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Can I Fund a Startup With My Credit Card?

It goes without saying that, for startups, getting business operations up and running can have some major financial hurdles. Before starting your company you must consider how to fund business operations, whether that be funding your startup through credit cards, venture firms, or angel investors. Then think about whether to makes sense to seek venture capital, or wait until you have something worth investing in to show for it.

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However, venture capital and angel investing comes with strings attached. You don’t want to misstep when it’s time to pay the piper. Failing to succeed could cost you an important relationship, partnership, and business credibility.

Is it a good idea to fund your startup on credit cards?

For these reasons and others, some entrepreneurs might consider credit cards as a way to draw money for a business in its earliest stages. Is this a good move? The answer may not be as clear as you think.

The naysayers: Funding your startup on your credit card is bad for personal credit and liability

How much does it cost to start a business? U.S. Small Business Administration suggests the average micro-business costs in the ballpark of $3,000, and home businesses cost between $2,000 and $5,000. If the Kauffman Firm survey is to be believed, costs could be much higher with the average business costing around $30,000 to get operations off the ground. However, experts say that racking up potentially tens of thousands of dollars in credit card debt isn’t a strategy for success.

According to Inc. Magazine, for example, funding your business with a personal or business credit card leaves you on the hook for the balance should something go wrong. There’s no way around liability you take on when you fund a business with a credit card.

Moreover, Inc. also reminds us credit cards only work if your funding costs are relatively low. That is, most entrepreneurs won’t get approved for a high enough credit line to fund a $50,000 business. If you are looking to fund a larger operation, it could take multiple lines of revolving credit. This strategy could jeopardize your personal credit score. If you max out all of your credit cards to start a business, it will negatively impact your credit utilization ratio and your personal credit.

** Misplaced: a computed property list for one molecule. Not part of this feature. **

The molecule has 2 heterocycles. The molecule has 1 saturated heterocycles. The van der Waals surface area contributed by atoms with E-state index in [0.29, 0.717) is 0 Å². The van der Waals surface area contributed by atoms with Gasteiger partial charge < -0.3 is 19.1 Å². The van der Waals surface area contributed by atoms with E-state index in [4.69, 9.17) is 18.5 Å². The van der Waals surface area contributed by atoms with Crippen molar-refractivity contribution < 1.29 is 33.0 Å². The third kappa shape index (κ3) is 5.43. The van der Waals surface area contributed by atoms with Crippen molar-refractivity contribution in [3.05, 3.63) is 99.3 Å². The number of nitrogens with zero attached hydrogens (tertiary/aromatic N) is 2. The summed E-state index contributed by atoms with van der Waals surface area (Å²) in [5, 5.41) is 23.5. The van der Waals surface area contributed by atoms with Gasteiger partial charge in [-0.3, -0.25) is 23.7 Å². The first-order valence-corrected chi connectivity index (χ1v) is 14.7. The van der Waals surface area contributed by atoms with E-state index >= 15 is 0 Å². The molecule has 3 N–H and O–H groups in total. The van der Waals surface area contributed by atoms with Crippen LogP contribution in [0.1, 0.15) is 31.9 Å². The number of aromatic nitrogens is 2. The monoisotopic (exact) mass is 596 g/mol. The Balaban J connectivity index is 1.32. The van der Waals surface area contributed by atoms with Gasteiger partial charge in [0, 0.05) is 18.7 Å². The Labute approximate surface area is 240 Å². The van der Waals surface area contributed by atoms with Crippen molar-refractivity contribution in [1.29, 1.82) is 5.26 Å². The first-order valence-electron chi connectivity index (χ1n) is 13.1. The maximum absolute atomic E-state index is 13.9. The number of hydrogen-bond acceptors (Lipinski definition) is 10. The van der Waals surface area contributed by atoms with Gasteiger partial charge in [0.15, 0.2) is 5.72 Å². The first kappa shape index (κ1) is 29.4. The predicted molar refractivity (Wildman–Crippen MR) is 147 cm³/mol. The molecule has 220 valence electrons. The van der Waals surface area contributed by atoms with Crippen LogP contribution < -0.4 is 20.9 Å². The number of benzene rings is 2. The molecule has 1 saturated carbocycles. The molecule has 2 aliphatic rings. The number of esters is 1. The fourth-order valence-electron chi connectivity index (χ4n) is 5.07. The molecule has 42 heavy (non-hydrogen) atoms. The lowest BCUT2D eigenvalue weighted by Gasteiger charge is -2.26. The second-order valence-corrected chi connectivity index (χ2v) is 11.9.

Additionally, using a personal line of credit to fund your business can also be problematic. Entrepreneur Magazine says keeping separate accounts for personal and business transactions “should encourage you not to commingle” funds.

Team “just do it:” Funding your startup on a credit card is fast, efficient and flexible.

It’s a fact that you can successfully use a credit card to start your business. Just ask Aaron Pitman of Carship.com, who told personal finance writer, Kimberly Palmer, “We had a really limited budget, and the only way to scale up quickly was through a credit card.” With that knowledge in mind, in what ways could be using credit be of benefit to a budding entrepreneur with a new business idea?

An article by Forbes Magazine outlines a myriad of ways why business owners might consider launching their business with credit instead of other traditional funding methods, these include:

  1. Fast Money: When you’ve got to get your business off the ground, sometimes time is of the essence. If you need money and you need it fast, the quickest way to get access to funds is via revolving credit.
  2. 0% APR Cards: A big perk of using credit is the right card can make it good as cash. You should consider funding your business with a card that has an excellent 0% APR offer and paying off your balance during the welcome period.
  3. Unsecured credit line: Most credit cards, especially those designed for with business purposes in mind, are unsecured. That means you don’t have to offer up collateral in the form of a deposit to get the card when combined with a good welcome APR offer, entrepreneurs can treat a credit card like a cash advance that gets the job done.
  4. Payment flexibility: Compared to other financing methods, like installment loans, credit card payments are pretty flexible. You are never typically asked to pay the balance in full, and payment installments are only due once per month.

Is funding your startup with a credit card right for you?

If you’ve made it this far, hopefully, you feel as though you are left with more answers than questions. If you are still asking yourself, “is credit card funding right for my business?” Take some advice from Aaron Pitman, the entrepreneur we mentioned above:

“Make sure you have a proper business model in place before you get in too deep. You could end up liable for a lot of money. And make sure you get your points.” By points, of course, he’s referring to rewards points. Credit cards can be an easy and beneficial way to fund a business, but not without some pretty serious risks. Before you use credit cards to fund your startup, make sure you consider both the good and the bad.


Susan French is a writer, contributor and content marketer who publishes her own blog, Marketing and Murder. Susan’s greatest successes include a fruitful 10+ year career in marketing and outside sales, as well as a master’s degree in a liberal arts field and just being Mom to her young daughter. 

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